This project will create a new, unique synchrotron-based user facility to examine geologic materials at the micron scale with a focused X-ray beam tuned specifically for lighter elements Na through Ti. This facility is designed and optimized for "tender" (1-8 keV energy) X-ray micro-spectroscopy and imaging applications for Earth Science research, and will complement existing and highly productive "hard" X-ray facilities operating above about 4.5 keV. It will extend to lower energies the X-ray fluorescence (XRF) and X-ray absorption spectroscopy (XAS) capabilities typical of hard X-ray microprobes, as element-specific non-invasive probes of elemental distribution and local physical and electronic structures and states in crystalline and non-crystalline materials. In addition, it will offer advanced capabilities for microbeam extended X-ray absorption spectroscopy (EXAFS) for determination of more detailed local structure around the selected element.

This project will be undertaken by adding new micro-focusing capabilities at an established and proven macro-focused (~1mm spot size) tender-energy XAS beamline at X15B of the National Synchrotron Light Source (NSLS) at Brookhaven National Laboratory, and will subsequently transition to the new Tender Energy Spectroscopy (TES) beamline under development at NSLS-II. Its key attributes will be the distinct 1 to 8 keV energy range, user-tunable spot size from about 50 microns to 1 micron, high flux and stability optimized for high-quality and extended XAS, options for both XRF and XAS mapping with rapid scanning, and a helium glove-box sample environment. Performance will improve when transferred to NSLS-II, a state-of-the-art new Synchrotron designed for high brightness applications. These new capabilities are critical for advancing our knowledge of geochemical and biogeochemical processes, in particular those involving lighter elements, and will be openly available for use through the NSLS General User program. Specific applications targeted include the mineral-water interface, nutrients and contaminants, carbonates, paleoclimate, redox processes, high-pressure mineralogy; and health effects of Earth materials.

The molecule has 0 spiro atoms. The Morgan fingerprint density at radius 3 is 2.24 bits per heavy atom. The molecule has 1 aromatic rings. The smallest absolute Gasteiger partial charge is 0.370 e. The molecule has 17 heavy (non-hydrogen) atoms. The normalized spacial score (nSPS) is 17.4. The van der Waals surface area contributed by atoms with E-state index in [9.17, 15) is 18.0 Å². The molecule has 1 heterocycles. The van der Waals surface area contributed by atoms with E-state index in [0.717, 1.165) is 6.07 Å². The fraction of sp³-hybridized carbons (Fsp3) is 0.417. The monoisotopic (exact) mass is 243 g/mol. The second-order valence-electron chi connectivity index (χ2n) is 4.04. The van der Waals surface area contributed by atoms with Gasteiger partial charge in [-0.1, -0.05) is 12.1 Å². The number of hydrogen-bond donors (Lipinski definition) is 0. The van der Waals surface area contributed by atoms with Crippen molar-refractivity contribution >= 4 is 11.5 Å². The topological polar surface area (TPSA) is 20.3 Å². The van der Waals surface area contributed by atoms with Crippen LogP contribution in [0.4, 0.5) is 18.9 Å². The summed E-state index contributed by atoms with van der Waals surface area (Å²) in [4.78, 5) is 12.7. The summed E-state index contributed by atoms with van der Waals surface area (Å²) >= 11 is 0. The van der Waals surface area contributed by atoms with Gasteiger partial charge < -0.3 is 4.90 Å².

National Science Foundation (NSF)
Division of Earth Sciences (EAR)
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David Lambert
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University of Georgia
United States
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